The Acting Chief Medical Officer has warned that Ireland is in a precarious and uncertain position in relation to the coronavirus pandemic.

In a press briefing at the Department of Health, Dr Ronan Glynn said it was not surprising that the R (reproductive) number of the virus is above 1 due to the easing of measures introduced to stop the spread of the virus.

This evening, the department confirmed one further death from Covid-19, bringing the number of virus-related deaths in Ireland to 1,749. 

There has also been an additional 21 confirmed cases. This brings the total number of coronavirus cases here to 25,698 - this includes the denotification of six confirmed cases

Dr Glynn said: "The cases which we will report next week have already been seeded, however we have the power to limit the spread and impact of this disease beyond that.

"The way we do so is through following public health advice, avoiding high risk situations and encouraging our friends and family to do the same."

Asked if he saw a situation where places like nightclubs - in which large numbers of people gather together - could reopen before a vaccine for Covid-19 is found, Dr Glynn said: "It is hard - from a public health perspective - to see nightclubs opening any time soon."

On the subject of weddings, Dr Glynn said he would "hope there is hope" that people will be able to have larger weddings later in the year.

He said NPHET are very conscious of the impact of the restrictions on people who are due to be married, but they had to be aware of the overarching priorities about getting children back to school and resuming heath services.

The Acting Chief Medical Officer said: "We do see schools reopening [in September] but everything depends on what happens over the next few weeks.

"Keeping the virus suppressed is the single most important predictor of what will happen in the future."

Dr Glynn added: "We look at data every single day. We will not wait until we have 160 cases a day, if we become more concerned than we are now, then we will act accordingly.

"But we are still in a good place. We want to stay in that good place. We need people to exercise a little bit more caution to get the R number back below 1."

Professor Philip Nolan, Chair of the NPHET Irish Epidemiological Modelling Advisory Group, said their best estimate of the R number currently stands at 1.4 but it could be as high as 1.8.

"We have an opportunity now to maintain suppression of the virus," he added.

Prof Nolan added: "We are in a period of high uncertainty. About 40% of cases are sporadic, isolated cases. If you look back over the past four weeks we are seeing an increase in the number of clusters and outbreaks.

"The level of detection in healthcare workers remaining relatively constant and very low numbers of cases detected in long-term residential care facilities."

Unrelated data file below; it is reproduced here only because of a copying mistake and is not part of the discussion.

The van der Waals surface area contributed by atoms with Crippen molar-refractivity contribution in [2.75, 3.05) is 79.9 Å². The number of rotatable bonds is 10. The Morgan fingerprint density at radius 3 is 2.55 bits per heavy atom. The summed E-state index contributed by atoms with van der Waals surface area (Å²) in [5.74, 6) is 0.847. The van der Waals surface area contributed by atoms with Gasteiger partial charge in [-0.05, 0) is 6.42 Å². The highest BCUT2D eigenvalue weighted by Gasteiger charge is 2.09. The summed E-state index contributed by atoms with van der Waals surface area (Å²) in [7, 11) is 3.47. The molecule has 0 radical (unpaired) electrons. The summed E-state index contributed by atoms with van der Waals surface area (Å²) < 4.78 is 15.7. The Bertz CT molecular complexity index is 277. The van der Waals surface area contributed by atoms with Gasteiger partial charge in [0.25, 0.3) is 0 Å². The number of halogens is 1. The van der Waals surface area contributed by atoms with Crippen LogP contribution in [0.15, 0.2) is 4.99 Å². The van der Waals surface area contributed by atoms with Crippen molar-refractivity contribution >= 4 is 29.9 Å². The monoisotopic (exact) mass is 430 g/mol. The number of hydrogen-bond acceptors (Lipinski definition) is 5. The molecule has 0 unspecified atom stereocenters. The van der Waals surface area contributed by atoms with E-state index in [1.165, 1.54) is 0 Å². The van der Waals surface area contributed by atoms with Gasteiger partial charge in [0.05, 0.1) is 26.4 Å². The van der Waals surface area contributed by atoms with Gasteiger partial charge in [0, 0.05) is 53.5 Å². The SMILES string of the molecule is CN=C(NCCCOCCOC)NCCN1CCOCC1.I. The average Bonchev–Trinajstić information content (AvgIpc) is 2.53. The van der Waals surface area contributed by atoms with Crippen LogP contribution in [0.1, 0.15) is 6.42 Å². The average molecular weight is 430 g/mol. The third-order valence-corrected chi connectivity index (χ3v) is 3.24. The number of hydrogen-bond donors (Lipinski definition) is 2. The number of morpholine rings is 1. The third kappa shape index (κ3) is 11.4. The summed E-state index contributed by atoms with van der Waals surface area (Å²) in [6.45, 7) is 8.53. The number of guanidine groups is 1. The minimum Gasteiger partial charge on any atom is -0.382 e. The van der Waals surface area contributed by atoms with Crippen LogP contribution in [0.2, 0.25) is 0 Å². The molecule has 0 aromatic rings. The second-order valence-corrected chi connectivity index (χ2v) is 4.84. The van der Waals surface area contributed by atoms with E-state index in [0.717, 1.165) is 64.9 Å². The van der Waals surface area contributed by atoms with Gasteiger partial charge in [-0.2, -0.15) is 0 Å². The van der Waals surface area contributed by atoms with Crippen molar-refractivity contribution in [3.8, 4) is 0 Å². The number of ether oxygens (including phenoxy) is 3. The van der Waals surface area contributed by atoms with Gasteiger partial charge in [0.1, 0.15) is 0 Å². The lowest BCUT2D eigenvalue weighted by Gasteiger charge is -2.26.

Dr Glynn, asked about regional variations in transmission of the virus and the potential for localised lockdowns, replied: "There is nothing to say that one case in a county today would not lead to a cluster in another county tomorrow.

"We have taken a national approach to date and we don't want to lose that sense of national solidarity, we are all in this together."

Asked about the decision not to allow pubs to reopen on 20 July, the Acting Chief Medical Officer said he was not aware of any cases of Covid-19 that have arisen directly relating to a pub or restaurant.

However, Dr Glynn said there was "significant evidence" of such cases internationally. On this basis it would have been "very foolhardy" in moving ahead with the general reopening of pubs next week.

He again urged people to holiday at home. However, Dr Glynn said they would not be "unduly concerned, from a public health perspective" about someone going to and from countries on the new 'Green List' - due to be published on Monday.

"Our message remains, though, for people to avoid all non-essential travel." NPHET would provide information towards the compilation of the Green List but it was "ultimately a political decision".

In Northern Ireland, there has been no further coronavirus deaths recorded in the past 24 hours, so its official death toll remains at 556. There are 16 new cases, taking the cumulative total to 5,815.

Meanwhile, a cluster of Covid-19 cases has been discovered in Limavady, Co Derry. 

Northern Ireland's Public Health Agency (PHA) revealed it was linked to a gathering at a house.

In a statement, it said: "Testing and contact tracing is being conducted. Everyone should act on the basis that it might potentially be in their neighbourhood right now."

The PHA said the R (reproductive number) in the North is currently between 0.5 and 1. 


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